Know How Then & Now: How Drum Brakes Work
It is amazing how far automotive technology has come in the last few years. There are cars on the market today that can actually help steer the car down the road and stop on their own in order to avoid an accident. With all those advances some things have stayed almost the same. One example is the drum brake. Let’s take a a look at how drum brakes work see how far we have come…or not!
Let’s take a look at our project Model A and see what Ford considered “state of the art” back in 1930:
The brakes on a 1930 Ford Model A were actually fairly effective for the time. Having brakes on all four wheels was a big deal. They were also enclosed which was a major problem for exposed “band and drum” brake systems.
Now let’s take a look at typical modern drum brake assembly from a Ford truck:
They look fairly similar, don’t they? Both have brake shoes along the outside perimeter. Both have an adjuster mechanism. Both have an actuator that presses the shoes outward against the brake drum. Both use retaining springs to keep the brake shoes snug but not rigid inside the assembly. All of this is mounted to a round backing plate that sits behind the brake drum.
So how does all this work? The brake shoes and the brake drum are what actually do the stopping. The brake actuator pushes the brake shoes outward, which force the brake shoes to make contact with the inside of the brake drum. This create friction and eventually stops the rotation of the wheel. Once the brake pedal is released the springs retract the brake shoes and allow the wheel to rotate again. Drum brakes from 1930 work the same as those found in vehicles today, but there are a few differences.
Let’s start with the actuators. On the 1930 Model A the brake system was mechanically actuated. When the driver stepped on the brake pedal that force was transmitted through a series of rods and levers, all the way to the brake operating wedge.
The brake operating wedge pushes down against rollers that are mounted to the bottom of the brake shoes. As the rollers are moved apart by the wedge, the brake shoes are forced outward and into contact with the brake drum.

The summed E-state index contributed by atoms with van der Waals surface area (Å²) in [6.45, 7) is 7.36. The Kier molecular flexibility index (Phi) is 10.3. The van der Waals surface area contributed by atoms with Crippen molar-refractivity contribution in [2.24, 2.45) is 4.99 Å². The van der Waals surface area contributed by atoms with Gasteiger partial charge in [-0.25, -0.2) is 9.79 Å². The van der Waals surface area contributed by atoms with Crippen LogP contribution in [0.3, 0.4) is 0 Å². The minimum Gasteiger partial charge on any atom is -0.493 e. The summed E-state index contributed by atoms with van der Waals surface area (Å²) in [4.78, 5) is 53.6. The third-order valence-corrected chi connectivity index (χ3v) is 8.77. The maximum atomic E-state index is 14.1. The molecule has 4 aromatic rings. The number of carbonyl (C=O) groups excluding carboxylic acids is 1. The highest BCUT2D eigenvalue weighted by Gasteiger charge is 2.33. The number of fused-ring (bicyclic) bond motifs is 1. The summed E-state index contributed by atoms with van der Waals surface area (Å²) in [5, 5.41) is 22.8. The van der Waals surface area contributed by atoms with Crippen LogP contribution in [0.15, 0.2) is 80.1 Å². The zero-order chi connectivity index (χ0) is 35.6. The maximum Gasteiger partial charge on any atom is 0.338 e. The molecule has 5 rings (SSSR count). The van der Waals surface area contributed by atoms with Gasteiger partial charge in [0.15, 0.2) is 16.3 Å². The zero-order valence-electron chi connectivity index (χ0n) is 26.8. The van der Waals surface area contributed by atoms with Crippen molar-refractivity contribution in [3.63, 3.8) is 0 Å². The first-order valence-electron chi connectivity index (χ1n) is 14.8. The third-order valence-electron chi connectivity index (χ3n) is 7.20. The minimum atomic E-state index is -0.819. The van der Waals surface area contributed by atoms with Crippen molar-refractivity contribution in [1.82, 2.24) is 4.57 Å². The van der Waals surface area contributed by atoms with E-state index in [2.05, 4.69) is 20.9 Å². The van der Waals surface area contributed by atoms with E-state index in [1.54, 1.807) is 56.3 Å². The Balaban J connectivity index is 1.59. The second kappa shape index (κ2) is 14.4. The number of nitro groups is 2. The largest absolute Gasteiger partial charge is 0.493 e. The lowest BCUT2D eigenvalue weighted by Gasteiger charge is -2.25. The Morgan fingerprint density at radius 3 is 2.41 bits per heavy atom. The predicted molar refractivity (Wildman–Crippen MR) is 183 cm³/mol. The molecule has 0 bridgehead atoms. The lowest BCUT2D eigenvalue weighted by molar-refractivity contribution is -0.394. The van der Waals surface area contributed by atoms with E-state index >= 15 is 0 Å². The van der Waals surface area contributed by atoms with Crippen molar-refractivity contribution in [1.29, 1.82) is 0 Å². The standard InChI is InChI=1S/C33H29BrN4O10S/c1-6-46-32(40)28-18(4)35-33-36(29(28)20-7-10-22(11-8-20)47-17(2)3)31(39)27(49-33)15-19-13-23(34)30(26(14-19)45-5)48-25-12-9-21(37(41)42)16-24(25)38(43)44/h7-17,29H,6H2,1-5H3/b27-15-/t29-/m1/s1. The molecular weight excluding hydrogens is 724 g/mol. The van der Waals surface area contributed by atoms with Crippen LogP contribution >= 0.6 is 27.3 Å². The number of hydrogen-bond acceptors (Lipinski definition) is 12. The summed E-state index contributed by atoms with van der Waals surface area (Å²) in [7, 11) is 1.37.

On a modern vehicle things work almost the same way but with a new technology thrown in: hydraulics. Today the force that is applied to the brake pedal is transmitted via pistons and hydraulic brake fluid through hollow brake lines. At the end of those brake lines are the wheel cylinders.
The pressurized hydraulic brake fluid enters the wheel cylinder, which is hollow. At each end of the hollow cylinder there is a a sealing cup, a piston, and a rubber boot. The pressurized hydraulic brake fluid forces the pistons at either end of the wheel cylinder to push outward. The outward movement is transmitted to the brake shoes, forcing them outward and into contact with the brake drum. Sound familiar?
Keeping the brake shoes the ideal distance from the brake drum is the job of the adjuster. The adjuster holds the brake shoes apart at the opposite end from the brake actuator. The brake adjuster allows for small adjustments of the brake shoe to brake drum distance. Ideally the brake shoes are adjusted to be as close as possible to the brake drum without actually touching it until the brake pedal is depressed.
The adjuster on the Model A uses a brake adjusting wedge (which looks like a cone-head bolt) that is threaded into the body of the adjuster from behind the backing plate. The cone touches the ends of the adjusting shafts inside the adjuster body. The further the adjusting wedge is threaded into the adjuster body, the further out the adjusting shafts will move. Moving the adjusting shafts outward decreases gap between the brake shoes and the brake drum. This adjustment must be manually performed as the brake shoe material wears down.
On a modern vehicle the idea is the same but the execution is slightly different. In some cases the adjustment is also automatic.
The adjuster is is made up of a threaded screw that fits inside a cylinder. Turning the screw adjusts the distance between the brake shoes and the brake drum. The brass colored toothed wheel serves two functions. The first function is to allow adjustments to the brakes via a small window in the backing plate, all without removing the wheel. The second function is to work with the automatic adjuster lever . When the adjuster lever is activated (usually by applying the brakes in reverse or by using the parking brake) the adjuster lever moves the toothed wheel one notch, which moves the brake shoes apart by a fraction of an inch. Over time this action keeps the brake shoe to brake drum distance optimal.
Today most vehicles on the road use disc brakes on the front wheels with either drum or discs brakes on the rear. Drum brakes are perfectly fine for rear wheel braking duties since it is the front wheels that do the bulk of the braking while stopping. Drum brakes are fairly robust and usually inexpensive to maintain. Comparing a vintage drum brake system to a modern version is a great way to see how much things have changed, but also to see just how much they are still the same.